The new French armies had success against the coalition, forcing Prussia to surrender and pushing the others back. Now France took the chance to export the revolution, and the United Provinces became the Batavian Republic. In 1796 the French Army of Italy was judged to have been underperforming, and was given a new commander called Napoleon Bonaparte, who’d first been noticed in the siege of Toulon. In a dazzling display of manoeuvre, Napoleon defeated Austrian and allied forces and forced the Treaty of Campo Formio, which earned France the Austrian Netherlands, and cemented the position of the French-allied republics in North Italy. It also allowed Napoleon’s army, and the commander himself, to gain large amounts of looted wealth.

More on the Campaign In Italy

Napoleon was then given a chance to pursue a dream: attack in the Middle East, even on into threatening the British in India, and he sailed to Egypt in 1798 with an army. After initial success, Napoleon failed in a siege of Acre. With the French fleet seriously damaged in the Battle of the Nile against British Admiral Nelson, the Army of Egypt was greatly restricted: it could not get reinforcements and it could not leave. Napoleon soon left – some critics might say abandoned – this army to return to France when it looked like a coup would take place.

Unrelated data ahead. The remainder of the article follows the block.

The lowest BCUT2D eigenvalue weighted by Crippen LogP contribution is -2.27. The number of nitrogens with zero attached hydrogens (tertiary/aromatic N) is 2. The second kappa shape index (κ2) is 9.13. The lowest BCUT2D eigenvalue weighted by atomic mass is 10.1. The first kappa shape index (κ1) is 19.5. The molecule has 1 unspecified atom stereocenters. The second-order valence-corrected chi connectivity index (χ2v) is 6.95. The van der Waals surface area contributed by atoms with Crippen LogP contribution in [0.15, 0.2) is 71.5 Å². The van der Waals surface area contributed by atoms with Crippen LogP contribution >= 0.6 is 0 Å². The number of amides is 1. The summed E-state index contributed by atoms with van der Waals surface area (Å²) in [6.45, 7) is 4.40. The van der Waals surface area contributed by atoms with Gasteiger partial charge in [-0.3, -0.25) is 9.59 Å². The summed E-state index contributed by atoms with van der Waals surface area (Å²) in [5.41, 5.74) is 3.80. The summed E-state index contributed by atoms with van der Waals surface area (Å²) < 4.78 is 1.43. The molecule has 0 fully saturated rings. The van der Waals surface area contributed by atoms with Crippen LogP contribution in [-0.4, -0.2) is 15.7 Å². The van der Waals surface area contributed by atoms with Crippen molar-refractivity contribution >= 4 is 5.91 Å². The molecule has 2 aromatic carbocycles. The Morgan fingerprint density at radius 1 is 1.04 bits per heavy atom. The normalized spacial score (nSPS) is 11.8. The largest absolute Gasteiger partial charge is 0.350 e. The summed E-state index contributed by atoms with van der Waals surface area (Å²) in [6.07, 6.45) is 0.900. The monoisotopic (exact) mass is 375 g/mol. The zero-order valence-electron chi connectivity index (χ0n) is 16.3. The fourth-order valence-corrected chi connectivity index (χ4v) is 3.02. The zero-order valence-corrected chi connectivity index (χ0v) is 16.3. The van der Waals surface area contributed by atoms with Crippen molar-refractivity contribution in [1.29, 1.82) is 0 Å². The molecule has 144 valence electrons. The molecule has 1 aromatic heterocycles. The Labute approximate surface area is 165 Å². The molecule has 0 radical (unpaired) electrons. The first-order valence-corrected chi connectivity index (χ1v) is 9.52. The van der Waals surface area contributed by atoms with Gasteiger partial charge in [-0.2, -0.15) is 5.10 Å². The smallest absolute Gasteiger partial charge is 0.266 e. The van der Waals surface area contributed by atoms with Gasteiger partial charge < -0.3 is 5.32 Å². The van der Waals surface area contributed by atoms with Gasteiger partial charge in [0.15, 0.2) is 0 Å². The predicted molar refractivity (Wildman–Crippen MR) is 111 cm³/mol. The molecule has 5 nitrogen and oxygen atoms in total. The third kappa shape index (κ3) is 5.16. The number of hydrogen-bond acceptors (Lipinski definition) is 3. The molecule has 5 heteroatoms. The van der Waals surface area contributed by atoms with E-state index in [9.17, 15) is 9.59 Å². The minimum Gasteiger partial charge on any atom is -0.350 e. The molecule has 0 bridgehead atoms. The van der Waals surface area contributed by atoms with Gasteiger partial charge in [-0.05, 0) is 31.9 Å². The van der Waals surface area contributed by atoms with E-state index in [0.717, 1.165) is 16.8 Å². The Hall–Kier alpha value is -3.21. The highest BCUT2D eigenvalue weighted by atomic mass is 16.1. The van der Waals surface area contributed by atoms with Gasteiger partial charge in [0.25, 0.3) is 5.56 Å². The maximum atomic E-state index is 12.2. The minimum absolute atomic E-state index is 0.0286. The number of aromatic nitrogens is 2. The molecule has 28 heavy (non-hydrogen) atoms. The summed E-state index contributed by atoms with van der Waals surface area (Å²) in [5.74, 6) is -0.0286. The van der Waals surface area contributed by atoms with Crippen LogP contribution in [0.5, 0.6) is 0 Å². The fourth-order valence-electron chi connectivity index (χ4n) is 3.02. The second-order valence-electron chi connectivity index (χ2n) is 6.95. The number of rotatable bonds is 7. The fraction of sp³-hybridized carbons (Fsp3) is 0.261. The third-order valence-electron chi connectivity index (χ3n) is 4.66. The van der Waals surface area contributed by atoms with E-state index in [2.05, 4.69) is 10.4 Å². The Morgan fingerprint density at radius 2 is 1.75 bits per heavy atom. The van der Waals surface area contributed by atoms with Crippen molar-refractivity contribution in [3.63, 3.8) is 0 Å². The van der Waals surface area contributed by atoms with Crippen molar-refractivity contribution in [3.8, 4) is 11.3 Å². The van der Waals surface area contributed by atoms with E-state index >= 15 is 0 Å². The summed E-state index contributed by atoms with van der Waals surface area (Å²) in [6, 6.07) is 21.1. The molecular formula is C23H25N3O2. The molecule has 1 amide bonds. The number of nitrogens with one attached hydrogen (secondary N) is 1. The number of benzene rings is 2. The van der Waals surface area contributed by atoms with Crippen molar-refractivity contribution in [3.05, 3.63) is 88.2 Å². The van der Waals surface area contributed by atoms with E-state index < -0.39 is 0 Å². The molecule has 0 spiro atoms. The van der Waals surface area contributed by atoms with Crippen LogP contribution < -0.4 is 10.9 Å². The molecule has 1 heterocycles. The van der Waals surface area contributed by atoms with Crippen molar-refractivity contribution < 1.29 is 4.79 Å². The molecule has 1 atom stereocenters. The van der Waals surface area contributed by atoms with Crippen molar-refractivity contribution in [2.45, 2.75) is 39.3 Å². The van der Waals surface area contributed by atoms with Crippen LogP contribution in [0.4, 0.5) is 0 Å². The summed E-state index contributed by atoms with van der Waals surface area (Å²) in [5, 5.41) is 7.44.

More on the Egyptian Campaign

Napoleon was able to become the centrepiece of a plot, levering his success and power in the army to become First Consul of France in the Coup of Brumaire in 1799. Napoleon then acted against the forces of the Second Coalition, an alliance which had gathered to exploit Napoleon’s absence and which involved Austria, Britain, Russia, the Ottoman Empire and other smaller states. Napoleon won the Battle of Marengo in 1800. Along with a victory by French general Moreau at Hohenlinden against Austria, France was thus able to defeat the Second Coalition. The result was France as the dominant power in Europe, Napoleon as a national hero and a possible end to the warfare and chaos of the revolution.

The Napoleonic Wars

Britain and France were briefly at peace, but soon argued, the former wielding a superior navy and great wealth. Napoleon planned an invasion of Britain and gathered an army to do so, but we don’t know how serious he was about ever carrying it out. But Napoleon’s plans became irrelevant when Nelson again defeated the French with his iconic victory at Trafalgar, shattering Napoleon’s naval strength. A third coalition now formed in 1805, allying Austria, Britain and Russia, but victories by Napoleon at Ulm and then the masterpiece of Austerlitz broke the Austrians and Russians and forced an end to the third coalition.

More on the Austerlitz Campaign

In 1806 there were Napoleonic victories, over Prussia at Jena and Auerstedt, and in 1807 the Battle of Eylau was fought between a fourth coalition army of Prussians and Russians against Napoleon. A draw in the snow in which Napoleon was nearly captured, this marks the first major setback for the French General. The stalemate led to the Battle of Friedland, where Napoleon did win against Russia, and ended the Fourth Coalition.

More on the Fourth Coalition.